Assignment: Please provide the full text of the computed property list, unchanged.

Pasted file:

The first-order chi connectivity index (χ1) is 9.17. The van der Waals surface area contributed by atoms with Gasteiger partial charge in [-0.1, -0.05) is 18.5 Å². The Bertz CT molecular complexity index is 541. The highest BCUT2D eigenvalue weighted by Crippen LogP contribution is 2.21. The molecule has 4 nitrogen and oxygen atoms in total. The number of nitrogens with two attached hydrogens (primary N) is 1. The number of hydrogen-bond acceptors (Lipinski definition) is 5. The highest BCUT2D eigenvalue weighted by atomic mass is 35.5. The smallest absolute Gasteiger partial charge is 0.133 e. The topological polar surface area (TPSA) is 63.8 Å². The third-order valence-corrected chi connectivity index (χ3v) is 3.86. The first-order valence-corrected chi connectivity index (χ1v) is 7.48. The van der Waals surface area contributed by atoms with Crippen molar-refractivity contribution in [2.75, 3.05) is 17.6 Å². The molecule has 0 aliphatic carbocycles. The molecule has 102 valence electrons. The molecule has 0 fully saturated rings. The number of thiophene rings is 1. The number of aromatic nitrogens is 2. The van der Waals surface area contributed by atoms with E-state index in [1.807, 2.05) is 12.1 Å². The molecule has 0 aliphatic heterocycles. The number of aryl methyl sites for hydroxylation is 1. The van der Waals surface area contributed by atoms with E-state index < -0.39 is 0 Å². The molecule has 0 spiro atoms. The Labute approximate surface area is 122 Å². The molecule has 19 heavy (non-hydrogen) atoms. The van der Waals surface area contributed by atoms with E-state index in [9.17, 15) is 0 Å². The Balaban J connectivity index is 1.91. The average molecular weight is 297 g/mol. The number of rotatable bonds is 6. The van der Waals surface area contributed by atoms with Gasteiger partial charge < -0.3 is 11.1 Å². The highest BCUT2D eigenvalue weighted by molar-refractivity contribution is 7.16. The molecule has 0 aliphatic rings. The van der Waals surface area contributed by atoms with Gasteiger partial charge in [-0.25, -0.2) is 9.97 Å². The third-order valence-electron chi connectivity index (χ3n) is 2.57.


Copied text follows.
The first-order chi connectivity index (χ1) is 9.17. The van der Waals surface area contributed by atoms with Gasteiger partial charge in [-0.1, -0.05) is 18.5 Å². The Bertz CT molecular complexity index is 541. The highest BCUT2D eigenvalue weighted by Crippen LogP contribution is 2.21. The molecule has 4 nitrogen and oxygen atoms in total. The number of nitrogens with two attached hydrogens (primary N) is 1. The number of hydrogen-bond acceptors (Lipinski definition) is 5. The highest BCUT2D eigenvalue weighted by atomic mass is 35.5. The smallest absolute Gasteiger partial charge is 0.133 e. The topological polar surface area (TPSA) is 63.8 Å². The third-order valence-corrected chi connectivity index (χ3v) is 3.86. The first-order valence-corrected chi connectivity index (χ1v) is 7.48. The van der Waals surface area contributed by atoms with Crippen molar-refractivity contribution in [2.75, 3.05) is 17.6 Å². The molecule has 0 aliphatic carbocycles. The molecule has 102 valence electrons. The molecule has 0 fully saturated rings. The number of thiophene rings is 1. The number of aromatic nitrogens is 2. The van der Waals surface area contributed by atoms with E-state index in [1.807, 2.05) is 12.1 Å². The molecule has 0 aliphatic heterocycles. The number of aryl methyl sites for hydroxylation is 1. The van der Waals surface area contributed by atoms with E-state index < -0.39 is 0 Å². The molecule has 0 spiro atoms. The Labute approximate surface area is 122 Å². The molecule has 19 heavy (non-hydrogen) atoms. The van der Waals surface area contributed by atoms with E-state index in [9.17, 15) is 0 Å². The Balaban J connectivity index is 1.91. The average molecular weight is 297 g/mol. The number of rotatable bonds is 6. The van der Waals surface area contributed by atoms with Gasteiger partial charge < -0.3 is 11.1 Å². The highest BCUT2D eigenvalue weighted by molar-refractivity contribution is 7.16. The molecule has 0 aliphatic rings. The van der Waals surface area contributed by atoms with Gasteiger partial charge in [-0.25, -0.2) is 9.97 Å². The third-order valence-electron chi connectivity index (χ3n) is 2.57.